Raymond: The Internet has fundamentally transformed the way people discover, share, connect and shop for goods. Consumers are getting more health information and assistance online and we need to be aware of this shift and maintain a solid digital footprint. We are excited to see some of our non-hospital dealer partners capitalize on the shift toward online patient-direct commerce.
RT: Has your company developed relationships with hospitals or Accountable Care Organizations (ACOs) to build a service program around your product offerings?
Coletto: Yes, Philips Respironics has initiated a program focused on continuity of care from hospital to home. The program is designed to help reduce hospital readmissions as well as provide comfortable, effective treatment that allows patients to easily transition from hospital to home. Patients go home with the same high-quality technology they used in the hospital and the educational tools to make sure they use that technology correctly.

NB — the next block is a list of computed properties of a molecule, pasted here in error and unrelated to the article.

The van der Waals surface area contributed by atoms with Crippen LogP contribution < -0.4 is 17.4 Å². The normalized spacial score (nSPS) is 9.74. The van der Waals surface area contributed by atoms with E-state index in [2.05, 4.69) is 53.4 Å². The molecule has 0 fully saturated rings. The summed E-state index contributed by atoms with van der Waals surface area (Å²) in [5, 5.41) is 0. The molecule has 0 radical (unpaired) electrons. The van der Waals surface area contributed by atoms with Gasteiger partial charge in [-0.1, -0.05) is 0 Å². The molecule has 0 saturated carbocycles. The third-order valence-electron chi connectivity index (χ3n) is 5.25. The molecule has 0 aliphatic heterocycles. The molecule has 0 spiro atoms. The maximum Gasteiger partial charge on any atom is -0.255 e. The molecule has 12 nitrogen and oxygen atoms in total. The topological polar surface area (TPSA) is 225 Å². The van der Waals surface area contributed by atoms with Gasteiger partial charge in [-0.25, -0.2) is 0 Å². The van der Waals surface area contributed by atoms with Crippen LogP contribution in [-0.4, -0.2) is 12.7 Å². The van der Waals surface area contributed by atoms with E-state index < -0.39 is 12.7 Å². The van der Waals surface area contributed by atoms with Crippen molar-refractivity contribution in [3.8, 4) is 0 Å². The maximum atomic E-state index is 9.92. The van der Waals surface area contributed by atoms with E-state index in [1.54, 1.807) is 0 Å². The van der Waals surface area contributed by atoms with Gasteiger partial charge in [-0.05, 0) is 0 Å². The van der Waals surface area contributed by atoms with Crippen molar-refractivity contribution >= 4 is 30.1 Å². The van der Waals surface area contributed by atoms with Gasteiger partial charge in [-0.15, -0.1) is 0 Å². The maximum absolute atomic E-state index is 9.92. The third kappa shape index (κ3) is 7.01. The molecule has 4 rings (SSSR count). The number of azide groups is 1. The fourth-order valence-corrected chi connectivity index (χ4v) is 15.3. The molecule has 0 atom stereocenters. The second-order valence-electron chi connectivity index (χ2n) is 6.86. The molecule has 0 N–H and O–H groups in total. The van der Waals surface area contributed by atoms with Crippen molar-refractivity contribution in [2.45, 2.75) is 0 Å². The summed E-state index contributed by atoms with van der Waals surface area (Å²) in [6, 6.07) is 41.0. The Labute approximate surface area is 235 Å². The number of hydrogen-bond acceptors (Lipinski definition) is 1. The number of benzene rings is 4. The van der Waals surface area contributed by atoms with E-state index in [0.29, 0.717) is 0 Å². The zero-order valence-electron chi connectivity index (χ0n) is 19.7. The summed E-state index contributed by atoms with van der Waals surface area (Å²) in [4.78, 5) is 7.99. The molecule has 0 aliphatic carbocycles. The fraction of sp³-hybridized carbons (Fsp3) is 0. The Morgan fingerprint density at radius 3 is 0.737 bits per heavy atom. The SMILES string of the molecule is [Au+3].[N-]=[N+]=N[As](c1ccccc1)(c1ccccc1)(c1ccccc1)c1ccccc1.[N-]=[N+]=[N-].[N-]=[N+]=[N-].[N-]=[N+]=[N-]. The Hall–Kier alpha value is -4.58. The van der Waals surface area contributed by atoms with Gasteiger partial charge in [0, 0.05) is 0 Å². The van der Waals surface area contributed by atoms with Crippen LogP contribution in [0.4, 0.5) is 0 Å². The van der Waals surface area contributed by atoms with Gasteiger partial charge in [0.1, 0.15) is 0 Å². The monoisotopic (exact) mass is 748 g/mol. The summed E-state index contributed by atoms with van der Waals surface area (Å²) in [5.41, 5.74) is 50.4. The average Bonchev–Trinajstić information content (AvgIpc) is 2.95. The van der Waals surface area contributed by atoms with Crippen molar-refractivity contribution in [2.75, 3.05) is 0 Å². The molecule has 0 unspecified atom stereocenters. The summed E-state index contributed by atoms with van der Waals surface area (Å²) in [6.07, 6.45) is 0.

Fergason: Mercury Medical has been known for over 50 years as an organization that is dedicated to constantly seeking new and better ways to provide our customers with programs that emphasize improved patient outcomes, competitive pricing, and high-quality product offerings. Mercury Medical provides value propositions, which position our products to be both clinically and economically attractive to IDN and GPO purchasing organizations. This focus has led Mercury Medical to relationships with many groups that are seeking better patient outcomes and more cost-effective methods of delivering treatments.
Killam: CareFusion is interested in partnering with facilities to provide solutions that improve the quality of patient care.
McPeck: Yes, of course. We have been working with a number of IDNs and ACOs, as well as GPOs, to provide comprehensive aerosol delivery solutions for their particular set of needs and requirements. The Circulaire II system, and the family of aerosol delivery products built around it, is especially flexible and well suited to accommodate all the different aerosol drug delivery requirements that contemporary healthcare providers must be prepared to render. With that kind of versatility, and our usual competitive pricing, we can offer a number of different high-efficiency nebulizer solutions that are custom tailored to the kind of program the facility needs to provide.